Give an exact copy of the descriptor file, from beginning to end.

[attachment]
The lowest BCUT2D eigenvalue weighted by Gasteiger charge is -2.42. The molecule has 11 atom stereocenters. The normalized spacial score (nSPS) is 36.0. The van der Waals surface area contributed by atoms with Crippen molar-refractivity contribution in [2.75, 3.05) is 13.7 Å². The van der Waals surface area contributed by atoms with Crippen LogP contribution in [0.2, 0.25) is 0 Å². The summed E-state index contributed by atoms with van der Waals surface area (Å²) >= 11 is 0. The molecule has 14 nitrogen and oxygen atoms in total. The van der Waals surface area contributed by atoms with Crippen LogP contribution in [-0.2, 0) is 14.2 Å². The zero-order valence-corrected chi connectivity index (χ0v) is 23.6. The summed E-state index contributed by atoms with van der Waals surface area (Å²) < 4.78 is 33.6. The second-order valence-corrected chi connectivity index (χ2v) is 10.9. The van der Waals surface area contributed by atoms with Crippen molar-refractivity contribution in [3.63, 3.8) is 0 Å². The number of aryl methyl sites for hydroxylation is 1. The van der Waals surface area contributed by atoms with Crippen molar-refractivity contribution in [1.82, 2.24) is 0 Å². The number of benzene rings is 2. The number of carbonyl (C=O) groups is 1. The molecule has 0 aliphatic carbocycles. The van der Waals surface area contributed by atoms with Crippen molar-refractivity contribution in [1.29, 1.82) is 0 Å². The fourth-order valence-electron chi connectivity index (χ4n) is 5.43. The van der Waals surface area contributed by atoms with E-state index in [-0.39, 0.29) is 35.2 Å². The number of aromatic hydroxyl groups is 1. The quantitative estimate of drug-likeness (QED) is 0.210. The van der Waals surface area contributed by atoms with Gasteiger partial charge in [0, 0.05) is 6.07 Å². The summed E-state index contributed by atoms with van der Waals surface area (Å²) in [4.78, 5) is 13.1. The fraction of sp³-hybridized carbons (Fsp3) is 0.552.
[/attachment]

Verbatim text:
The lowest BCUT2D eigenvalue weighted by Gasteiger charge is -2.42. The molecule has 11 atom stereocenters. The normalized spacial score (nSPS) is 36.0. The van der Waals surface area contributed by atoms with Crippen molar-refractivity contribution in [2.75, 3.05) is 13.7 Å². The van der Waals surface area contributed by atoms with Crippen LogP contribution in [0.2, 0.25) is 0 Å². The summed E-state index contributed by atoms with van der Waals surface area (Å²) >= 11 is 0. The molecule has 14 nitrogen and oxygen atoms in total. The van der Waals surface area contributed by atoms with Crippen LogP contribution in [-0.2, 0) is 14.2 Å². The zero-order valence-corrected chi connectivity index (χ0v) is 23.6. The summed E-state index contributed by atoms with van der Waals surface area (Å²) < 4.78 is 33.6. The second-order valence-corrected chi connectivity index (χ2v) is 10.9. The van der Waals surface area contributed by atoms with Crippen molar-refractivity contribution in [3.63, 3.8) is 0 Å². The number of aryl methyl sites for hydroxylation is 1. The van der Waals surface area contributed by atoms with Crippen molar-refractivity contribution in [1.82, 2.24) is 0 Å². The number of benzene rings is 2. The number of carbonyl (C=O) groups is 1. The molecule has 0 aliphatic carbocycles. The van der Waals surface area contributed by atoms with Crippen molar-refractivity contribution in [1.29, 1.82) is 0 Å². The fourth-order valence-electron chi connectivity index (χ4n) is 5.43. The van der Waals surface area contributed by atoms with E-state index in [-0.39, 0.29) is 35.2 Å². The number of aromatic hydroxyl groups is 1. The quantitative estimate of drug-likeness (QED) is 0.210. The van der Waals surface area contributed by atoms with Gasteiger partial charge in [0, 0.05) is 6.07 Å². The summed E-state index contributed by atoms with van der Waals surface area (Å²) in [4.78, 5) is 13.1. The fraction of sp³-hybridized carbons (Fsp3) is 0.552.